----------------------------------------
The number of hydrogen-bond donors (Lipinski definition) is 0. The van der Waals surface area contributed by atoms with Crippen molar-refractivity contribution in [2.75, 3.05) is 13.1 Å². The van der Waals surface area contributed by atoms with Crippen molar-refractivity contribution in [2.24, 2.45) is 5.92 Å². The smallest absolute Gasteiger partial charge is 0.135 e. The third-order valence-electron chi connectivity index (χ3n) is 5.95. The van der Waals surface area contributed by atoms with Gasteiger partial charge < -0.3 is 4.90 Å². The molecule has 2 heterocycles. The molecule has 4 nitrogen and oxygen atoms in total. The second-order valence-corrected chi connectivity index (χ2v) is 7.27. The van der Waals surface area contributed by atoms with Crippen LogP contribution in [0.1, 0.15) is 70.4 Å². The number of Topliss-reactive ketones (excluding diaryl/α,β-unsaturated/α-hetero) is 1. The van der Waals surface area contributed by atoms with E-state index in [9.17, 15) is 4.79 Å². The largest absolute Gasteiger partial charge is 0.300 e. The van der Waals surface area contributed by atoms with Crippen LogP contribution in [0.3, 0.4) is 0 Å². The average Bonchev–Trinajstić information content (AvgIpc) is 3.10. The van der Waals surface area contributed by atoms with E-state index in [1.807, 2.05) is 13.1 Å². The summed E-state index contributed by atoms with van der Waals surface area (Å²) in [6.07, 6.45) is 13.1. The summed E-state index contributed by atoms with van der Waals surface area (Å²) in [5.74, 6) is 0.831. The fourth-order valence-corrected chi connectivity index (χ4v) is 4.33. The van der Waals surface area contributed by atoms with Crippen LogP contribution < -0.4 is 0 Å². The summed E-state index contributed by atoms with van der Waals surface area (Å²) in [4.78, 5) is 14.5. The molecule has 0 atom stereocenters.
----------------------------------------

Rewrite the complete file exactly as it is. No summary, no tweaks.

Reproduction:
The number of hydrogen-bond donors (Lipinski definition) is 0. The van der Waals surface area contributed by atoms with Crippen molar-refractivity contribution in [2.75, 3.05) is 13.1 Å². The van der Waals surface area contributed by atoms with Crippen molar-refractivity contribution in [2.24, 2.45) is 5.92 Å². The smallest absolute Gasteiger partial charge is 0.135 e. The third-order valence-electron chi connectivity index (χ3n) is 5.95. The van der Waals surface area contributed by atoms with Gasteiger partial charge < -0.3 is 4.90 Å². The molecule has 2 heterocycles. The molecule has 4 nitrogen and oxygen atoms in total. The second-order valence-corrected chi connectivity index (χ2v) is 7.27. The van der Waals surface area contributed by atoms with Crippen LogP contribution in [0.1, 0.15) is 70.4 Å². The number of Topliss-reactive ketones (excluding diaryl/α,β-unsaturated/α-hetero) is 1. The van der Waals surface area contributed by atoms with E-state index in [9.17, 15) is 4.79 Å². The largest absolute Gasteiger partial charge is 0.300 e. The van der Waals surface area contributed by atoms with Crippen LogP contribution in [0.3, 0.4) is 0 Å². The average Bonchev–Trinajstić information content (AvgIpc) is 3.10. The van der Waals surface area contributed by atoms with E-state index in [1.807, 2.05) is 13.1 Å². The summed E-state index contributed by atoms with van der Waals surface area (Å²) in [6.07, 6.45) is 13.1. The summed E-state index contributed by atoms with van der Waals surface area (Å²) in [5.74, 6) is 0.831. The fourth-order valence-corrected chi connectivity index (χ4v) is 4.33. The van der Waals surface area contributed by atoms with Crippen LogP contribution < -0.4 is 0 Å². The summed E-state index contributed by atoms with van der Waals surface area (Å²) in [4.78, 5) is 14.5. The molecule has 0 atom stereocenters.